This formal evaluation research was conducted to discover problems and issues during development of a custom designed set of instructions in order for the product to meet its instructional and its stakeholders’ goals: Disabled microbusiness owners should be able to increase work efficiency in the areas of time management, customer relationship management, and marketing for sustainability.   It also evaluated the outcome (benefits) for its intended audience, disabled microbusiness owners.  This evaluation is supported with mixed qualitative and quantitative data from all three stages of the formative evaluation plan: subject matter expert (SME), one to one, and the small group phase. Included is a summary of data analysis and recommendations.  Quantitative data consisted of assessment item analysis, objective analysis, item difficulty analysis, item discrimination analysis, qualitative distractor analysis, and internal consistency reliability tests (Split Half Reliability). The qualitative data consisted of construct validity, face validity, interviews, and observations. This evaluation determined that the designed instructions with corrections met stakeholders’ goals, learning, and benefit outcomes  and is ready for distribution.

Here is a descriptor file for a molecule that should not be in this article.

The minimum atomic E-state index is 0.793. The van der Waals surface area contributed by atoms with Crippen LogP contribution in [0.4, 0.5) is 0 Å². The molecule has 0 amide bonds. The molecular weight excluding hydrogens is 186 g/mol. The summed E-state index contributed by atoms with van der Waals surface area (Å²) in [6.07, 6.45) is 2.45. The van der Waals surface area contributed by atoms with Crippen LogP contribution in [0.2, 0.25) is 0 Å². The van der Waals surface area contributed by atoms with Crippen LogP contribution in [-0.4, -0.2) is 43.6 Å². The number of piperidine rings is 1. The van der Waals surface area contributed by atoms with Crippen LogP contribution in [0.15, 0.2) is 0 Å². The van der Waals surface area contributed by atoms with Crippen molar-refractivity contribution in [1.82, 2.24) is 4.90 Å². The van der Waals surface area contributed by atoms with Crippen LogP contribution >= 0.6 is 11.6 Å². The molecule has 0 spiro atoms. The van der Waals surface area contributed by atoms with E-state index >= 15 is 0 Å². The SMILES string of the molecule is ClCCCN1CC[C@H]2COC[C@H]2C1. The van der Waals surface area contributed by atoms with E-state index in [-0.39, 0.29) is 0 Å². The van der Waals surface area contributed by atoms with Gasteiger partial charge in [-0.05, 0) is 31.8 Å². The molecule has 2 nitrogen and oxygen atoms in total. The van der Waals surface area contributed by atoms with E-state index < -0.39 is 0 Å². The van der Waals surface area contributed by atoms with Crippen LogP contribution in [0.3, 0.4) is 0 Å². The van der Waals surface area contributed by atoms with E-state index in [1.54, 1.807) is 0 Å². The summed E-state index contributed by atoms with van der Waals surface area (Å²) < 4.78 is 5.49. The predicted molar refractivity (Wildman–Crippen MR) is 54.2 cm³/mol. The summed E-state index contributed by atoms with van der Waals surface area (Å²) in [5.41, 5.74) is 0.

Keywords:  time management, customer relationships, micro-business, sustainability

end of abstract

 Other Resources:

Formal Evaluation

How to Evaluate Instructions including eLearning

Evaluation Research: Introduction to principles, methods and practices.

AEA (American Evaluator Association) Convention in Atlanta, Ga 2012

As promised, here is my take on the AEA (American Evaluators Association) convention held at the Ravina Hotel in Atlanta, Ga – June 3 through June 6, 2012.  It was wonderful. I don’t know why I was surprised at how many professional top notch organizations were represented.  There was a a large but manageable intellectual crowd in attendance. Atlanta also has a local chapter for AEA. 

First, I want to say thank you for such a well put together convention to Susan Kistler, Executive Director and Heidi Nye, Member Services Director. Heidi put it all together according to her Director, Susan. 
Heidi  is kind and very nice. She gave me permission to take a picture of her for my blog.
Breaks and Lunch came loaded with food. Let’s face it, if the food is no good, its a downer but no disappointments here.  Plenty of nuts, muffins, yogurts, salads, fruits, cheeses, wraps, salmon, chicken, beef,  breads, fancy deserts, coffee, tea, drinks  and bottled water – all included in the price of admission. There were plenty of well dressed employees standing around if anyone needed assistance with anything. The hotel is an older hotel but elegant, clean and provides valet and free parking.  I left my cell phone, the first thing the next morning I was able to pick it up at the front desk. Whew!   Crown Plaza Ravina Hotel on Ashford and Dunnwoody Rd.. 
Here are pictures of the three self serve banquet tables. Guest ate in the dining areas where waiters and waitresses were available. Since my workshop let out 5 min early for lunch I took the picture before a lot of people came into the room.